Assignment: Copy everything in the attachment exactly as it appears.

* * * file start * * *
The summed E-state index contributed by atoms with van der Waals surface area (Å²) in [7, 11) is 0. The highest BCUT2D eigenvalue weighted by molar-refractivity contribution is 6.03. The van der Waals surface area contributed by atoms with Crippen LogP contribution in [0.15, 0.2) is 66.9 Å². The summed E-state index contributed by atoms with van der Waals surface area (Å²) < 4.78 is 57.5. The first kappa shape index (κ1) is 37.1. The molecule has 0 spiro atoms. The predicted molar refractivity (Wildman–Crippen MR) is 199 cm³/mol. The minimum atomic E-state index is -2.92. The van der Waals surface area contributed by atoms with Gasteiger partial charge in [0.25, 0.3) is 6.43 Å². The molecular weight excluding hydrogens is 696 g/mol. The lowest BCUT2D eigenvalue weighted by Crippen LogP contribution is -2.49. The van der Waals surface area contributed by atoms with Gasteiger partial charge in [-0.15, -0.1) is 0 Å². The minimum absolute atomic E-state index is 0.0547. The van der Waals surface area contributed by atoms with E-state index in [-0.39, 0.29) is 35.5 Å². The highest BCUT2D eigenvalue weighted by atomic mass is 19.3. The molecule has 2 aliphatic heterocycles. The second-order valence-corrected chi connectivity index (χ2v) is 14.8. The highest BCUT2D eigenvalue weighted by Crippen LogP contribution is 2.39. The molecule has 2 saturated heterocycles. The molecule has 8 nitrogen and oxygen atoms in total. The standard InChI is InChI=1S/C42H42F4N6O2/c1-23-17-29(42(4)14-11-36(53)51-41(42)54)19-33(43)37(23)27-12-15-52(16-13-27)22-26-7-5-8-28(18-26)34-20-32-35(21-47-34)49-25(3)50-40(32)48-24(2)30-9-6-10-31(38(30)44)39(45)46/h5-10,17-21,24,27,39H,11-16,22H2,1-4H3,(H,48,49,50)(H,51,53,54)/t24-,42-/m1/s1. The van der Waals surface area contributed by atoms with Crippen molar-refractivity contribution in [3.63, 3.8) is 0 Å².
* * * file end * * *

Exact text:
The summed E-state index contributed by atoms with van der Waals surface area (Å²) in [7, 11) is 0. The highest BCUT2D eigenvalue weighted by molar-refractivity contribution is 6.03. The van der Waals surface area contributed by atoms with Crippen LogP contribution in [0.15, 0.2) is 66.9 Å². The summed E-state index contributed by atoms with van der Waals surface area (Å²) < 4.78 is 57.5. The first kappa shape index (κ1) is 37.1. The molecule has 0 spiro atoms. The predicted molar refractivity (Wildman–Crippen MR) is 199 cm³/mol. The minimum atomic E-state index is -2.92. The van der Waals surface area contributed by atoms with Gasteiger partial charge in [0.25, 0.3) is 6.43 Å². The molecular weight excluding hydrogens is 696 g/mol. The lowest BCUT2D eigenvalue weighted by Crippen LogP contribution is -2.49. The van der Waals surface area contributed by atoms with Gasteiger partial charge in [-0.15, -0.1) is 0 Å². The minimum absolute atomic E-state index is 0.0547. The van der Waals surface area contributed by atoms with E-state index in [-0.39, 0.29) is 35.5 Å². The highest BCUT2D eigenvalue weighted by atomic mass is 19.3. The molecule has 2 aliphatic heterocycles. The second-order valence-corrected chi connectivity index (χ2v) is 14.8. The highest BCUT2D eigenvalue weighted by Crippen LogP contribution is 2.39. The molecule has 2 saturated heterocycles. The molecule has 8 nitrogen and oxygen atoms in total. The standard InChI is InChI=1S/C42H42F4N6O2/c1-23-17-29(42(4)14-11-36(53)51-41(42)54)19-33(43)37(23)27-12-15-52(16-13-27)22-26-7-5-8-28(18-26)34-20-32-35(21-47-34)49-25(3)50-40(32)48-24(2)30-9-6-10-31(38(30)44)39(45)46/h5-10,17-21,24,27,39H,11-16,22H2,1-4H3,(H,48,49,50)(H,51,53,54)/t24-,42-/m1/s1. The van der Waals surface area contributed by atoms with Crippen molar-refractivity contribution in [3.63, 3.8) is 0 Å².